Overall, best guesses suggest doing all the above well, which is clearly far from easy, will net you between 25-40% reduction in costs. That takes us roughly half-way back to the supply chain numbers of 2004, and $40/bbl oil: Wood-Mackenzie consultancy estimates that the full-cycle break-even price for major oil firms has recently decreased to around $65/bbl from over $100/bbl. The Goldman-Sachs Top 420 Projects 2015 analysis also shows cost curves improving into the $60/bbl range, dependent on project type.

But what gets us the other half of cost reductions necessary? It’s likely we need to turn to the nature of megaprojects themselves.

These entities currently dominate the industry commercial landscape and are likely to continue to do so in some form in 2016 and beyond – and they are a new phenomenon compared to the pre 2004 world, where multi-billion dollar projects were comparatively rare.

The dominance of megaprojects exists due largely to the loss of easy-access oil, and they are inherently exposed to a high likelihood of cost and schedule over-run – as the data attests. They are typically technologically difficult and geographically disperse, have multiple strong-minded stakeholders (for example, state plus regional governments), require large organisations from scratch to deliver, and can take so long to complete that the expertise of any given individual or team is likely to be limited, with learning curves steep and experience gained highly contingent.

Such scale and complexity has therefore lead to very large project owner management teams relative to project size – typically now 12-15% of overall cost, far higher in percentage terms than for smaller projects. There appears to be a negative return to scale of megaprojects in terms of owner costs – a legacy of the complexity, longevity and increasing density of the contract management involved. Indeed, in the case of some mid-size oil firms, the scale of the projects starts to reach the overall size of the parent corporation – with deep consequences for the systems and controls used to manage them.

To compensate and mitigate cost spirals, oil firms have developed corporate project standards and benchmarks to promote learnings, and have re-cycled project teams to maintain skills. This has begun to improve performance, but it will likely still leave us well short of any $40/bbl cost survival goal.

Stepping back in time a little for perspective, Oliver Williamson’s classic work in the 70s noted the fundamental distinction between markets and hierarchies, and how companies make the decision to either buy goods externally, or make them internally.

Megaprojects cannot be delivered fully by a single firm, but neither can they be bought effectively by purely market means: the standard approach of increasingly dense and more precise contracts to establish a set price for these vast ventures is unlikely to solve the cost over-run issue. Some form of strategic development in organization and contracting method needs to be devised.

The industry now needs to recognize that such megaprojects represent a fundamental unit of the current energy business, and are effectively mid-size companies in their own right. As a result, they need the same sort of business management investment that internal organisations are given. For example, whilst large energy firms expend major effort designing interior corporate management and information tools, megaproject EPCI contracts still tend to be managed via a blend of extensive and tailored contract negotiations, mixed with improvised business systems. As a result, most effort often goes into debating contract interpretation and adherence (a traditional market model), rather than running efficient transactions with experienced contractors – a more relational-based approach, part-way toward the hierarchy model.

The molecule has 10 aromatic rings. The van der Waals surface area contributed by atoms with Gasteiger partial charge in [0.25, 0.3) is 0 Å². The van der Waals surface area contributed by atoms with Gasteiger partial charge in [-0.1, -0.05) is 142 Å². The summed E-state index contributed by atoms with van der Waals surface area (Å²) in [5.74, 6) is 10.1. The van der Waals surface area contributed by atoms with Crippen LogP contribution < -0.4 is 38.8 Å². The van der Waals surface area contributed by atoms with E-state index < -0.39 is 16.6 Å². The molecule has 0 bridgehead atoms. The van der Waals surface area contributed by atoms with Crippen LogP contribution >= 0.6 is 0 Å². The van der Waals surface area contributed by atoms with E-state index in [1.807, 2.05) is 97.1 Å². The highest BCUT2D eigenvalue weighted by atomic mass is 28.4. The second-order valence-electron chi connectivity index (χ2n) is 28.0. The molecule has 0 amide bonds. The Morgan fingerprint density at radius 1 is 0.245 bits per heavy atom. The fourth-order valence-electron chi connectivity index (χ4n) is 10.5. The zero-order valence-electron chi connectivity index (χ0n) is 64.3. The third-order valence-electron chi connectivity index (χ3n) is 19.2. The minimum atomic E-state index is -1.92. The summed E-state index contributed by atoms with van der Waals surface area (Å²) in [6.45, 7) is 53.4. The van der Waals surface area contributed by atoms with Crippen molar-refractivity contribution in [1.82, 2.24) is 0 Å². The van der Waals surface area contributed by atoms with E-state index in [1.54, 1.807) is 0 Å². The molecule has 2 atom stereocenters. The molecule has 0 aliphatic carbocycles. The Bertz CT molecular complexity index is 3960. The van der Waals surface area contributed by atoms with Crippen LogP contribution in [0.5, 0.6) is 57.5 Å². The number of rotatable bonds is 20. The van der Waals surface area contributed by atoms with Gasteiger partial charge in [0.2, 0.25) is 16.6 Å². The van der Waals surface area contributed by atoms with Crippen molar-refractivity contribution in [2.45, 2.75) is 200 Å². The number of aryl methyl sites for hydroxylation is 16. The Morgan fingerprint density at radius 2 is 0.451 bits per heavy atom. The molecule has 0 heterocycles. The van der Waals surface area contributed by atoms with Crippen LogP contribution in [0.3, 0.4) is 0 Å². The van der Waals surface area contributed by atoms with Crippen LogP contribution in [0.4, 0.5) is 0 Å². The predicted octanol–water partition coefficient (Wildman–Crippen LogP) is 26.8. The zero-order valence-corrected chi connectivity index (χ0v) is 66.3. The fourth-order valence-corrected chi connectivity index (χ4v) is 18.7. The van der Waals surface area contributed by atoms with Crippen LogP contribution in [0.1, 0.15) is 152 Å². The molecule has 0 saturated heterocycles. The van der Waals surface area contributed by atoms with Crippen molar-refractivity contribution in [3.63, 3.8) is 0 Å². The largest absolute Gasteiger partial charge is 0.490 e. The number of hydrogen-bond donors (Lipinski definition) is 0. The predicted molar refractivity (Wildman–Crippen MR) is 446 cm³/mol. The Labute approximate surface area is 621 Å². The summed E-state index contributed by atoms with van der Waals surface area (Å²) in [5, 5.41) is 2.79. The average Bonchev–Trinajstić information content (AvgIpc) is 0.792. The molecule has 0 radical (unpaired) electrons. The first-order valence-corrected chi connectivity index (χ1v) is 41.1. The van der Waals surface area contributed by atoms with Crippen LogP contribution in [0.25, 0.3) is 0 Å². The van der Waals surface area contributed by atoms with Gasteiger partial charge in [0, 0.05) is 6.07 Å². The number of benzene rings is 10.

Such relational-based approaches do exist when project scale is clearly vast and the limits of traditional approaches plainly undermine project value – eg the tri-field Azeri project by BP in Azerbaijan, or the Shell Integrated Gas portfolio for Floating LNG. These examples are far from the loosely-defined alliance structures of the 90s. They are formally contract based – the latter centered on pre-agreed and modularised contract forms with chosen suppliers. Strategically, they attempt to address mega-project complexity by working continuously with proven contractors to agreed terms and pricing formulae, and using working practices and replicated business systems set up to cater for very large, but temporary organisations. For sure issues remain with such structures, such as lock-in, but the benefits in terms of reduced engineering and specifications, organization design and deployment, and systems set up are considerable and will create substantial cost and schedule reduction.

Future major projects can and must be delivered at significantly lower oil prices: the infrastructural and economic value of trillions of dollars of energy industry investment depend on it.

Better project choice and design, and more disciplined execution with reduced supply chain costs may get us half-way back to the efficiency of the previous sub $40/bbl era. The other half will need to come from understanding what we have become: very dependent on massive yet transitory projects, which have failed to deliver on cost or schedule, and which now also require updated organisational and contractual systems.

The headline asserts the industry can survive and deliver at or below $40/bbl: it’s not questioning that – yet.


McKinsey & Co – The Construction Productivity Imperative – McKinsey Productivity Sciences Centre, June 2015

McKinsey & Co – Megaprojects – The Good, The Bad and the Better – Infrastructure Analysis, July 2015

Goldman Sachs Equity Research – 420 Projects to Change the World, May 2015

Flyvbjerg, B – What You Should Know About Megaprojects And Why: An Overview – Project Management Journal, Apr/May 2014

Lise Arena, Eamonn Molloy – The Governance Paradox in Megaprojects. Entretiens Jacques Cartier, 2010, Lyon, France. pp.NC, 2010. ,
Williamson O E – (1975), Markets and Hierarchies: Analysis and Antitrust Implications, New York: Free Press